Several years ago, I had a friend who would often eat just a tiny nibble of a psilocybin mushroom if he really had to focus on some academic work. He was a graduate professor of science, incidentally. I’d watch him do award-winning research after he’d dosed, earbuds in, a serene smile on his face. More importantly: he was not tripping at all. He was alert, lucid, and professional. Nobody would have a clue that he’d microdosed.
Microdosing is the act of taking a small amount (1/20 to 1/10 of the traditional dosage for tripping) of a psychedelic, most commonly LSD or mushrooms. And doing so regularly is said to act as a balm for anxiety, depression, and lack of focus. As someone who has taken antidepressants, as well as anti-anxiety and A.D.D. medications in the past, I wanted to try it.
I found a friend with a psychedelics connection (psychedelics are illegal, no matter the dosage or form, so you have to source them as you would any illicit substance—through word of mouth or the dark web). Fifty dollars got me a bougie, adorable little dropper bottle of psilocybin liquid extract.
Though there is little research on microdosing, there are a few widely trusted experts on the subject, including renowned addiction psychiatrist Michael Bogenschutz, who studies the effects of psilocybin at NYU Langone School of Medicine, and psychologist and psychedelics researcher James Fadiman. Fadiman suggests taking your first microdose (in my case, several drops under the tongue), skipping two days, then dosing again, and repeating onward. I decided to take mine every other day instead, and the results were incredible. I didn’t feel high, but did experience increased clarity, empathy, and presence. I didn’t have visual hallucinations, though colors were sharper, as were my problem-solving skills, and I was much more patient in general. I did have small windows of anxiety while microdosing, but those were circumstantial, and I didn’t spiral. Specific behaviors changed, too. Even though I was still going out to bars with friends, I had little interest in alcohol. My whole palate shifted—I began craving an entirely vegan diet, a dramatic life change. I felt more forgiving and considerate, not only toward others, but toward myself. Microdosing helped me examine all the aspects of my self-care (more so, what was lacking) and the authenticity of my spiritual practices. I went back to spending lots of time alone, reading and creating, which is what makes me happiest.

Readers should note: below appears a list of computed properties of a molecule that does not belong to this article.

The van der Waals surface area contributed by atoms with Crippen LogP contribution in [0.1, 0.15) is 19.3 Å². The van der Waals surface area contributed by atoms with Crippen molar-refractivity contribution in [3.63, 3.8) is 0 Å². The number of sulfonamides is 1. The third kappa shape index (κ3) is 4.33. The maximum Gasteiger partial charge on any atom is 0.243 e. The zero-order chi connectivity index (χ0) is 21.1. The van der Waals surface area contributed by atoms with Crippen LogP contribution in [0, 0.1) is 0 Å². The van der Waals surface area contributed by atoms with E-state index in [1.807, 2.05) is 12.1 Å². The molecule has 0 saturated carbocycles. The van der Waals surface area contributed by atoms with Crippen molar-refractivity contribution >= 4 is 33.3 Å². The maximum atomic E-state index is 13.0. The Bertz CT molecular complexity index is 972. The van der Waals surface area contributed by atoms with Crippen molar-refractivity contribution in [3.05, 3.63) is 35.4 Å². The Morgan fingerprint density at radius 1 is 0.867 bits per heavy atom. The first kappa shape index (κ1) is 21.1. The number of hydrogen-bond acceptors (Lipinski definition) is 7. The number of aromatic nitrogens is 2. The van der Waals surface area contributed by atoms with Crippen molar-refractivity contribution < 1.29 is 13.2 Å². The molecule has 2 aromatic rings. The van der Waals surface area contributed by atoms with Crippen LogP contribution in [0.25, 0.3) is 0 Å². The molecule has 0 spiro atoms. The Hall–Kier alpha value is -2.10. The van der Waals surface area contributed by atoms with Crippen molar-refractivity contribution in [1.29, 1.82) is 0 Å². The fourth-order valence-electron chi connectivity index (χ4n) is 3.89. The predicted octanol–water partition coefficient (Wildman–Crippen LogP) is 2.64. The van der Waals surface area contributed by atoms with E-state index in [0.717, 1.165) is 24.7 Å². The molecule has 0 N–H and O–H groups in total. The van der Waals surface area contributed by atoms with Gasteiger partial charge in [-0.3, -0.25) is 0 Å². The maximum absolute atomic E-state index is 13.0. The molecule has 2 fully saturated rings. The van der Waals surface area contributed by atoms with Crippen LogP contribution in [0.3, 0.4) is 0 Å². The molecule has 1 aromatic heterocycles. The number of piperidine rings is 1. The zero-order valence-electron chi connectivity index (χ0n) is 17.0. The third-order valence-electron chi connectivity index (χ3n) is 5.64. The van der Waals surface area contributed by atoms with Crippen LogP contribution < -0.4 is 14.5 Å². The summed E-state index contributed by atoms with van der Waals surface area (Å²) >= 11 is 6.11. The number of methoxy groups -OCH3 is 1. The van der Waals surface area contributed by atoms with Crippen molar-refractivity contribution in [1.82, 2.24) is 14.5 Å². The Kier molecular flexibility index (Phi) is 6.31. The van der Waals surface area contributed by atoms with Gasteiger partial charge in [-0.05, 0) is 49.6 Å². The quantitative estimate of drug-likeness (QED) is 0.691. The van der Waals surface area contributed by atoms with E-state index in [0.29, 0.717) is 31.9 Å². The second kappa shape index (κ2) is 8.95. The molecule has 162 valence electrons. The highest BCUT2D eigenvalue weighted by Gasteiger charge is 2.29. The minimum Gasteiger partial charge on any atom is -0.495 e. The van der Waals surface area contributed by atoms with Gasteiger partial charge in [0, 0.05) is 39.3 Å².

My tiny bottle lasted seven weeks and I have not bought another. This microdosing experience moved my life in such a positive direction, I felt I no longer needed it. I’ve been exercising, eating so well, and taking enough care of my emotional, mental, and spiritual selves with healthy pursuits, that good old endorphins are all I need right now.
By Barbara Lane
IIlustrated by Lan Truong
This piece originally appeared in the January/February 2019 print edition of BUST Magazine. Subscribe today!
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